This is the end of the Standing Rock camp. For now.

Photo by Stephen Yang/Getty Images.

After a Trump administration executive order, the Army Corps of Engineers ordered protesters to vacate the camp by 2 p.m. local time on Feb. 22, 2017. Authorities were set to physically remove everyone in the way of the Dakota Access Pipeline's construction upon sacred Native American land.

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Seattle is two states and one big mountain range away from North Dakota.

But for Lisa Herbold, a Seattle city council member, the voices of folks shivering outside in America's heartland needed to be heard.

"It really moves me to think of the people who are hundreds of miles away from us today, waiting in the cold for our vote," Herbold explained to the Los Angeles Times.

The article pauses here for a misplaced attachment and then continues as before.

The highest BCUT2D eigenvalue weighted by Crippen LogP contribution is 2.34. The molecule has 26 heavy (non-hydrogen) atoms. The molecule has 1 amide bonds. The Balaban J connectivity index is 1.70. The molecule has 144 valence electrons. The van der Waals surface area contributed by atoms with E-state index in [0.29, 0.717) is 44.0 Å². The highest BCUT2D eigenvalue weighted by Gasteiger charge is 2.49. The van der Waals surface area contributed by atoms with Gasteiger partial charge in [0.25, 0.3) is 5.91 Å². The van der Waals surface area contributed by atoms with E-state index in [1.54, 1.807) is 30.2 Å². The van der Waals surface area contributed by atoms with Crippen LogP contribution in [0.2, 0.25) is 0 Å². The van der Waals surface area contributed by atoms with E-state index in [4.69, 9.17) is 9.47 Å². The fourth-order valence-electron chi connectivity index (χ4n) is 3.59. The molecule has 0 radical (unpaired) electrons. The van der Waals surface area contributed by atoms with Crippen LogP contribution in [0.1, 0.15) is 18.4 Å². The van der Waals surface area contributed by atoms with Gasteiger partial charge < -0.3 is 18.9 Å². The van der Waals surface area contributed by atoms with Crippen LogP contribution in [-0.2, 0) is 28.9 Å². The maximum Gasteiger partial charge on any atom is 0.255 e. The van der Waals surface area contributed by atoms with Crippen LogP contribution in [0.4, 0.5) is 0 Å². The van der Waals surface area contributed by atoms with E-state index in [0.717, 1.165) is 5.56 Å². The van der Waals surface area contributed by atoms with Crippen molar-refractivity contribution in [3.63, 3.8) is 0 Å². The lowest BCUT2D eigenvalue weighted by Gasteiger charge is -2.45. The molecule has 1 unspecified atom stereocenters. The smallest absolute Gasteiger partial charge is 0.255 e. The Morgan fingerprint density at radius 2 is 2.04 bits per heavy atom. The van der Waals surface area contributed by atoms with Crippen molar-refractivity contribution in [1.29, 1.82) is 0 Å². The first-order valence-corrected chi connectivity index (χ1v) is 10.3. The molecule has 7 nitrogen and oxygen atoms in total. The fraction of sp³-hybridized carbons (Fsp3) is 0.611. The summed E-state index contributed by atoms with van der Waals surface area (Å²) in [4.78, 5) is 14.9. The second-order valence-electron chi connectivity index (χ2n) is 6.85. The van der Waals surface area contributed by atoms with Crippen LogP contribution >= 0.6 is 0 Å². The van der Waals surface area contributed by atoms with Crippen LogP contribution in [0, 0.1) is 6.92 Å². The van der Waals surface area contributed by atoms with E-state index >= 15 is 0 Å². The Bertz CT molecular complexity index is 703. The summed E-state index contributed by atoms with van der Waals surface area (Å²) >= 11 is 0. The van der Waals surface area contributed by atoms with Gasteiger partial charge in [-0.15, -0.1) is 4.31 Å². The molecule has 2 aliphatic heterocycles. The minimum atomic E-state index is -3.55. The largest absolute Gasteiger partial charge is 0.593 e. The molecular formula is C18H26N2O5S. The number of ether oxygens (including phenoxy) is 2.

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This story is from Tony Sorci, a member of the Navajo nation, about his time spent as a protester at the Oceti Sakowin camp in Cannon Ball, North Dakota, as told to Upworthy. It has been edited for content and clarity.

Every morning at 10 o'clock, I walk into the water and say my prayers.

Some people jump into the water, wash their faces, and come right out. It's cold. But I spend a lot of time in the water because that's how I was raised — to say my prayers in the water no matter how cold it got in North Dakota.

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